Daryle Halbert remembers listening to a lot of jazz in graduate school; it is music that has stayed with him and influenced him.
“Even though I grew up in the ’80s with a lot of hip-hop, I still like jazz,” Halbert says. “When I was in graduate school, I had a professor who would allow us to listen to music, but basically the only thing he would allow us to listen to was jazz. It brings back fond memories of being in the studio with my colleagues, taking courses and listening to jazz.”
Knowing this detail about Halbert’s life, however, doesn’t affect the appreciation you sense in his artwork. His subjects are catered towards Southern culture, including jazz and blues music and agriculture, and you sense that he could paint a picture of jazz musicians without ever hearing a note of their music. That is the type of talented, motivated individual he is. And his dedication has earned him the position of artist-in-residence for the city of North Charleston for 2015-16.
In this role, Halbert will cover a lot of territory both in and out of the studio. His paintings will be on display at the North Charleston City Gallery, he’ll provide artistic services to a multitude of people and places within the city limits, and, perhaps most importantly to him, he’ll participate in educational outreach programs helping young students and seniors recognize the possibilities of art.
“I want to get out there and be an artist who serves the community, not just an artist who goes into a studio to paint,” Halbert says. “I think that the arts is a way to educate and I like that I’m out there showing kids, showing seniors, that the arts can be very effective when it comes to informing people.”
Originally from Detroit, Halbert grew up listening to his grandmother and grandfather talk about the culture of the South, specifically the folklore and the music that pervaded the region at the time and continues today.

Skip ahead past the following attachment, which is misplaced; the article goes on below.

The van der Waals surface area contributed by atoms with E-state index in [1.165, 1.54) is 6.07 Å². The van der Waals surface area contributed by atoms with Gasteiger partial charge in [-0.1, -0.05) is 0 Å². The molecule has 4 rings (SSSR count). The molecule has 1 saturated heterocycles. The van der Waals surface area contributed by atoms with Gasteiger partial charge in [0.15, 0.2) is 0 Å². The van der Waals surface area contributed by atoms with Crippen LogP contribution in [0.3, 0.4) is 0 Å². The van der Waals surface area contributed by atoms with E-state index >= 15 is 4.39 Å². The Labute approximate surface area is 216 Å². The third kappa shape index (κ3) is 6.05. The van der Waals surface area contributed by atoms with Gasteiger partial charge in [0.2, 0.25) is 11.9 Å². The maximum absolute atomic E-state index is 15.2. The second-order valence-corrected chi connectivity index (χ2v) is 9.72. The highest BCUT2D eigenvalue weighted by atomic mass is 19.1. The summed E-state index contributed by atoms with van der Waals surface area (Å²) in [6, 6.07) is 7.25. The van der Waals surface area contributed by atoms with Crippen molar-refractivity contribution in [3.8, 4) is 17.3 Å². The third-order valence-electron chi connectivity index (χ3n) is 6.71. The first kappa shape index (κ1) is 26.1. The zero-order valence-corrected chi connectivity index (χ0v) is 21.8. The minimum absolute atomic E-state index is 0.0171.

“I was fascinated by some of the stories (my grandfather) used to tell me,” Halbert says. “The stories about some of the South, some of the heritage that, growing up as a Northern kid, I felt there was a disconnect. These stories struck an interest in some of the imagery I started to paint in and still paint in today.”
Halbert’s paintings capture the feel and history of a bygone era — the juke joints, the jazz clubs, the tradition of the blues — and are rendered with equal amounts of nostalgia and interpretation. Halbert may not have grown up in the South, but he is an observer and an artist who seeks to tell stories.
“It’s all about stories,” he says. “I’m interested in storytelling. I always wanted to put those stories that he and my grandmother told me into imagery.”
Additionally, Halbert carries with him the responsibility that comes with being one of the first of his generation to be able to attend college. It’s an opportunity that he understood to be a worthwhile endeavor for his career.
“When I told my grandfather I wanted to go to college for art school he gave me the craziest look, like, ‘You’re the first to go to college and you want to go to art school?’ ” Halbert says with a laugh.
But Halbert’s art, his storytelling, makes a worthwhile contribution to the community of North Charleston. And artist-in-residence is a position that would make Halbert’s grandparents proud of his achievements.
Art teachers and school liaisons can request free services from Halbert by contacting the North Charleston Cultural Arts Department at 843-740-5851. Community groups can also submit requests, which will be considered on a first-come first-served basis. All project requests should be made at least two weeks in advance, with residences completed by the end of May 2016.